If you’ve come looking for how to get your Teensy board up and running using the Arduino IDE, then you’ve come to the right place. Whilst you can use the standard Teensy loader application to flash compiled code directly to your Teensy, most people prefer to write and upload their code straight from the Arduino IDE, taking advantage of the glorious libraries and Wiring abstraction.
If you’re not 100% sure what this ‘Teensy’ device is that we’re talking about, not to worry, just head over to our What is Teensy and Teensy Boards Compared tutorials, check them out, and head back over here to get it setup. We won’t be going into the basics of working with the Arduino IDE here, so check out our Arduino tutorials for more info on that and without further ado, let’s press on.
Installing the Teensyduino Application
The Arduino IDE doesn’t come with built-in support for Teensy devices, so Paul Stoffregen (the genius behind Teensy) created a simple application called Teensyduino which allows you to program your Teensy directly from the Arduino IDE, as well as adjust the clock speed, and USB device functions (serial, HID, MIDI etc…). So first of all, we need to download Teensyduino, you can find the download link and instructions for installation on other operating systems such as Linux and MacOS here. Follow the installation instructions there and make sure that you select the folder where your Arduino application is.
Plug your Teensy into your computer using a micro-USB cable, and it will automatically load up the last program that was flashed to it, by default, every Teensy ships with a ‘blink’ program on it. You pretty much don’t need to touch the Teensy loader application when using it with Arduino, it will automatically act as a gate between Arduino and your Teensy board, and unless your uploading hex files directly to your Teensy, you shouldn’t have to worry about pressing the program button on the board as mentioned in the application.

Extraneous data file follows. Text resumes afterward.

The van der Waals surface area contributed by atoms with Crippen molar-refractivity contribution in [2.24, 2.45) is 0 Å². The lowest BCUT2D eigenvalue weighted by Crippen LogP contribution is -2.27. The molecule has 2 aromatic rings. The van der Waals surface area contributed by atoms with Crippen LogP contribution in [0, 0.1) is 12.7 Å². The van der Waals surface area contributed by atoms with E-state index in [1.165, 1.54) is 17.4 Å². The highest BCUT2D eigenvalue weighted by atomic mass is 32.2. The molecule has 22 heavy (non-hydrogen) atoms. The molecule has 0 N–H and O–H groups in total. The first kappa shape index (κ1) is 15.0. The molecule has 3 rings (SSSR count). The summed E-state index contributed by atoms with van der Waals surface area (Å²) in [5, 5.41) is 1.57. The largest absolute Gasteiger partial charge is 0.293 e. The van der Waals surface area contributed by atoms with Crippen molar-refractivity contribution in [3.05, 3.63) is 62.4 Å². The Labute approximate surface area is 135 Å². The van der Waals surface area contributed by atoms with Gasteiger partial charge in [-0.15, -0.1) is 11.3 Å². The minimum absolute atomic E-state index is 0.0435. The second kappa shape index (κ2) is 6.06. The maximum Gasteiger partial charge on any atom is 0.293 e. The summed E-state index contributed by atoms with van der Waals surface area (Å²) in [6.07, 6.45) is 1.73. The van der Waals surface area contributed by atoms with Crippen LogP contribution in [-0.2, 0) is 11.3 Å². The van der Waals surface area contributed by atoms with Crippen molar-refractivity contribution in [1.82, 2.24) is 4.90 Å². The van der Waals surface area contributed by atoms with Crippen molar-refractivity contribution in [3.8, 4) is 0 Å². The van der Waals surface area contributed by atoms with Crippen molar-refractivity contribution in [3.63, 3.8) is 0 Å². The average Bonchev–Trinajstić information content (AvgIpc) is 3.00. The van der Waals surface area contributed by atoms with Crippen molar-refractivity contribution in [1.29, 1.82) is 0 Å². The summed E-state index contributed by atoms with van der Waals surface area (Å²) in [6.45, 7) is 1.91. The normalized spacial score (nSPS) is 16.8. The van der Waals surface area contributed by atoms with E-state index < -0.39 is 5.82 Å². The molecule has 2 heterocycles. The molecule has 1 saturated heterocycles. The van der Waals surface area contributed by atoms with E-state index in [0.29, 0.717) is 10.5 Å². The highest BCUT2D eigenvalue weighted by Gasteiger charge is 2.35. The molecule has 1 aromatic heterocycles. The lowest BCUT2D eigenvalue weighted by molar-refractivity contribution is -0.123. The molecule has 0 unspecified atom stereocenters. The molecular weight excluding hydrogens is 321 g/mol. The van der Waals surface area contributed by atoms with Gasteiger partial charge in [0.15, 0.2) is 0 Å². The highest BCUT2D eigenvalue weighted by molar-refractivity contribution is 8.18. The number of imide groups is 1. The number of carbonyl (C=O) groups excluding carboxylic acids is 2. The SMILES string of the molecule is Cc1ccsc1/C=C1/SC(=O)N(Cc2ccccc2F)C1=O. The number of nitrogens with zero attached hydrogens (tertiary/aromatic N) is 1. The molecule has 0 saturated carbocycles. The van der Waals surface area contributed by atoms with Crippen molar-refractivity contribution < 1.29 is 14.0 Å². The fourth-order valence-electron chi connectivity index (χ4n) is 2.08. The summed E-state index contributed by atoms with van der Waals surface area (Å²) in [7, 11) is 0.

Awesome sauce, once the installer has finished if you had Arduino open, restart the application, otherwise, open it up. Now if you go to Tools>Board: and you can see the range of Teensy boards available to use. Select the board that you’re using, and in the Tools drop-down menu, you’ll see the various USB device types and clock speeds you can choose from. Let’s take a look at some of the new options for Teensy inside Arduino.
Programming Teensy with Arduino
So now the Teensyduino application has installed all of the Teensy board types and other required info in the Arduino application folder so when you load it up, your board will show up just like any other Arduino board. Teensyduino also comes with a whole bunch of extra libraries and examples to complement the existing Arduino files. So let’s write our first program for the Teensy and upload it. We’ll use an example called EchoBoth which simply echoes a response to any serial data received using the Serial Monitor. Select that example from File>Examples>Teensy>Serial>EchoBoth and make sure that you have the correct Teensy board type selected.
You can use whatever clock speed you like, however, by default, it should be on 96Mhz Optimize Speed or something similar. Ensure that you have the USB type selected as ‘Serial’. Upload your code to your board and wait for the process to complete. Sometimes, you may receive a message in the upload log prompting you to press the program button on your Teensy board, pressing it, or uploading your sketch again usually sorts it out.
After making sure the correct serial port is selected, open the serial monitor, and you can send characters, or messages and the Teensy will echo back a response:
Congrats! You just got your Teensy setup and uploaded your first program! Now you can use it just like you would an Arduino, however, with the extra flexibility of using the other Serial device types and power of the ARM Cortex processor. For more awesome project ideas and cool stuff you can do with your Teensy, check out our other Teensy tutorials and projects section. Happy making!